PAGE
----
By early afternoon, I received a call from media with a rumor that the shooter was an intern in my office. I could hardly believe what I heard…all the same, I confronted the young man with this incredible report. He had started work in my office only this week, and had been absent for the better part of two days.

He had been at the Convention Center for the summer youth program. In response to my direct questions, he denied any involvement with the afternoon shooting. I also contacted a high ranking MPD official, who assured me that MPD at that time had no suspects.

I then went to the Mayor’s press conference on gang violence at 14th and Irving. During the press conference, I heard MPD announce that they had a suspect and expected to make an arrest before the end of the day.

When I got back to the office, after 5 PM, all the interns had left. But I received a call from MPD saying they had a warrant for the intern’s arrest on a charge of assault with a deadly weapon. I then called the intern, whose is a 19 year old named Devyn Black, and told him there was a warrant out for his arrest.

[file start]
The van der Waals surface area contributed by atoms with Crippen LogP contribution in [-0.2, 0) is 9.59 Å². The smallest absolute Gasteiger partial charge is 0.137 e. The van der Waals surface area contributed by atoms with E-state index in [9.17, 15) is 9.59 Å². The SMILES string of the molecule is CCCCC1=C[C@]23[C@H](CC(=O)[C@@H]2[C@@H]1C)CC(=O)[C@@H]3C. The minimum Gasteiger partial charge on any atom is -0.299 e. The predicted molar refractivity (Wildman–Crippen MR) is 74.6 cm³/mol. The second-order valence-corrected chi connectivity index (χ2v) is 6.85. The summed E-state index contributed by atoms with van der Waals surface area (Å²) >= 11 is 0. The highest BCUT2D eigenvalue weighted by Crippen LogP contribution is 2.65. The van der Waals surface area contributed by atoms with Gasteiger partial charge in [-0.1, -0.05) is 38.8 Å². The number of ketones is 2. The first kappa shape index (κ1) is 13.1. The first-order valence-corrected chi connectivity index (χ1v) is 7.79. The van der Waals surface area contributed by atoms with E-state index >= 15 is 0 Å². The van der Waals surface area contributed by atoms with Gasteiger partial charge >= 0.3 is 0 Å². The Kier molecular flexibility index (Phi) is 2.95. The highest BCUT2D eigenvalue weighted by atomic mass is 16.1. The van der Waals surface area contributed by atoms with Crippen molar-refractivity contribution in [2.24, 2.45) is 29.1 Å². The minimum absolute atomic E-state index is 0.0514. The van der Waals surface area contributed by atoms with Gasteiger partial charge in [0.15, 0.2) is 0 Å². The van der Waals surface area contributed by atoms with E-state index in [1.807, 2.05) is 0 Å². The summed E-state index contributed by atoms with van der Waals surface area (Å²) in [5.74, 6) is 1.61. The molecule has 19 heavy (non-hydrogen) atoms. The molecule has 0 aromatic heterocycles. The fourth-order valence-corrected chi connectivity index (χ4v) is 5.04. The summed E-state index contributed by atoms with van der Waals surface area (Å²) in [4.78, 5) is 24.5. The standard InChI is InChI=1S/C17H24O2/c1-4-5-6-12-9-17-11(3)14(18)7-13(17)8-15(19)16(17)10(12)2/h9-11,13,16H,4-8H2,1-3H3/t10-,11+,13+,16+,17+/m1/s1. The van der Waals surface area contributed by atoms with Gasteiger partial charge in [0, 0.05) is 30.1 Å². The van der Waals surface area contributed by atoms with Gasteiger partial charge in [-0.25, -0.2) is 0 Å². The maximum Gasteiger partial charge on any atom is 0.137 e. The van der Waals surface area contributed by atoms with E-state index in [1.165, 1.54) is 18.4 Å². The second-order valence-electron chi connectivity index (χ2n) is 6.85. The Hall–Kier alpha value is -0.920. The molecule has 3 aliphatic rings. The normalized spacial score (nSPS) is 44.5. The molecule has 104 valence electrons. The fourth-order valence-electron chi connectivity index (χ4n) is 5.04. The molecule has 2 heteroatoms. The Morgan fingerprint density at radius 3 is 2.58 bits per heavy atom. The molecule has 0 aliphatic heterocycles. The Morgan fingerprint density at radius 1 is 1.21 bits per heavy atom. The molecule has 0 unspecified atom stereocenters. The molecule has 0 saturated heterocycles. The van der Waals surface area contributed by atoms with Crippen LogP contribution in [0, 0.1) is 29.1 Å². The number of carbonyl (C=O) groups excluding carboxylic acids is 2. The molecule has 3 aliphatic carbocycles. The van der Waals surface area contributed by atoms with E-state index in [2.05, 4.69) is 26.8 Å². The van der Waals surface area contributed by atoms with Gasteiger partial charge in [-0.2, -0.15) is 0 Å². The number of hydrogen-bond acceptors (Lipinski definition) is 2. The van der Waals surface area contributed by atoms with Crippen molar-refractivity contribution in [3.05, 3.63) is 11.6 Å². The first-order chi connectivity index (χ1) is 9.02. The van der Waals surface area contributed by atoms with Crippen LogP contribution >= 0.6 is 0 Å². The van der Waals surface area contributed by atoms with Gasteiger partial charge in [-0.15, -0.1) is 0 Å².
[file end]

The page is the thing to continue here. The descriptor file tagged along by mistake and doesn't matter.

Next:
I advised him that the best course for action was for him to turn himself in, and cooperate with eh police. I offered to come and get him in my car and take him to the Third District headquarters at 17th and V. He agreed, and I went and got him. He surrendered to police and 3D, was charged and is now in custody.

It’s very sad and upsetting. But he did the right thing ultimately. Have a good and safe weekend.